3. The child must be the first to receive relief in times of distress.

4. The child must be put in a position to earn a livelihood, and must be protected against every form of exploitation.

5. The child must be brought up in the consciousness that its talents must be devoted to the service of its fellow-men.1

Although the Declaration of Geneva still emphasized provision (Articles 1, 2, and 3) and protection (Articles 3 and 4) of children’s rights, Article 5 pointed forward to the need for children’s participation rights, implying that governments have an obligation to assist the child in developing a social consciousness favoring public service and working on behalf of the public good.

Gradual expansion of the concept of children’s rights occurred during the period 1924 - 1945, notably through the efforts of non-governmental organizations, intergovernmental bodies (such as the ILO), and as part of New Deal social reforms. Overcoming decades of Congressional opposition to expanding the federal government’s role in supporting child provision and protection, New Deal measures such as the Social Security Act, the Fair Labor Standards Act, the Civilian Conservation Corps, and the National Youth Administration established large-scale federal programs to assist children in the areas of maternal and child health, children with disabilities, child welfare services, youth employment and working children.

In 1945, with the world exhausted by six years of global conflict, the United Nations was founded and held its first meeting in San Francisco, California. With millions of children suffering privation from the destruction caused by World War II, and with the widespread recognition that child casualties resulting from warfare and genocide were among the most prominent consequences of the war, the United Nations established the United Nation’s Children’s Fund (UNICEF) to provide relief to children.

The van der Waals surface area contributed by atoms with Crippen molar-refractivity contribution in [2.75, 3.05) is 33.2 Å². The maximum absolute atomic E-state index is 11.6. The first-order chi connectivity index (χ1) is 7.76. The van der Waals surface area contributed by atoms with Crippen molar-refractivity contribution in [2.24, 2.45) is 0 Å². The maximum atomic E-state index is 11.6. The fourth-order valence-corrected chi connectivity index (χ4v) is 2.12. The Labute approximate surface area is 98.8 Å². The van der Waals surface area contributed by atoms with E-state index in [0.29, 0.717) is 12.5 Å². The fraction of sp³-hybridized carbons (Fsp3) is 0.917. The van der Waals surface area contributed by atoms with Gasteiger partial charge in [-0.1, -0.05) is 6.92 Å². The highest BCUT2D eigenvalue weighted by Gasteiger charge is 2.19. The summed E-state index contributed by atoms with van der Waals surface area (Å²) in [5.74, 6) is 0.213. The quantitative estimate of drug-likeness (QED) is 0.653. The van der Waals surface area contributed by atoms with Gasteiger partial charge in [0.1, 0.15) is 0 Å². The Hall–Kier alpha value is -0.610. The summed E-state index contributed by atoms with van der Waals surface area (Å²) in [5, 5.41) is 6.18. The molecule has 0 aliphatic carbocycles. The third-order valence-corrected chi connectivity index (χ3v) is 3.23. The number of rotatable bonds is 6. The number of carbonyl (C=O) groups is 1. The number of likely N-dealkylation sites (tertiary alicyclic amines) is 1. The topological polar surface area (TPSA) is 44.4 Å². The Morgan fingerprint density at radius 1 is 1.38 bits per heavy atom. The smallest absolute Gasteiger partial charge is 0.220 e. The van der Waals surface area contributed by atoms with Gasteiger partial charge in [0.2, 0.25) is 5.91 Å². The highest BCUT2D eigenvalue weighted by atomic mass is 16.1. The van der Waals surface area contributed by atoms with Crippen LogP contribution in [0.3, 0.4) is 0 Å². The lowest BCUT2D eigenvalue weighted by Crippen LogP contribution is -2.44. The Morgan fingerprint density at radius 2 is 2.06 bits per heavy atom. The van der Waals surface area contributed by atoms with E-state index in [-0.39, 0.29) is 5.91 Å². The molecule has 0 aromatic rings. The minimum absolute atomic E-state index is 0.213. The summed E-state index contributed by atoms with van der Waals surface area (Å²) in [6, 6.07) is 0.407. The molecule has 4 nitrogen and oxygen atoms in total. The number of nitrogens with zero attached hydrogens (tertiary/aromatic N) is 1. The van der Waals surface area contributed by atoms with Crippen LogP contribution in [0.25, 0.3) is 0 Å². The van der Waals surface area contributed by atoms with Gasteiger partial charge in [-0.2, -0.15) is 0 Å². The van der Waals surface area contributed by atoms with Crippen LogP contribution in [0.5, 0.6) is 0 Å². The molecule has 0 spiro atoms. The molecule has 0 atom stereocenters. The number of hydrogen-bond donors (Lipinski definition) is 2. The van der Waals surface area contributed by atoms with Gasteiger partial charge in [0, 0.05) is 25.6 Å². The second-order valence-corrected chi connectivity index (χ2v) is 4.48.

Soon thereafter, the International Union for Child Welfare initiated efforts to gain international support for an expanded version of the 1924 Declaration of Geneva. Momentum for the global embracing of human rights accelerated with the UN General Assembly’s adoption of the Universal Declaration of Human Rights in 1948. The following year, world diplomats approved the Convention for the Protection of Civilian Persons in Time of War, plus two additional protocols addressing the needs of children in wartime, otherwise known as the “Geneva Conventions.”

After more than a decade of intense activity within the United Nations structure, the UN General Assembly in 1959 adopted the Declaration on the Rights of the Child, which expanded on the ideas put forth in the Declaration of Geneva and placed children’s rights within the context of fundamental human rights guarantees as articulated in the Universal Declaration of Human Rights. The Declaration on the Rights of the Child became the foundation for the much broader UN Convention on the Rights of the Child, which was first proposed by the government of Poland in 1979 and, after a decade of negotiations, emerged as an international treaty open for signature by UN member states in 1989.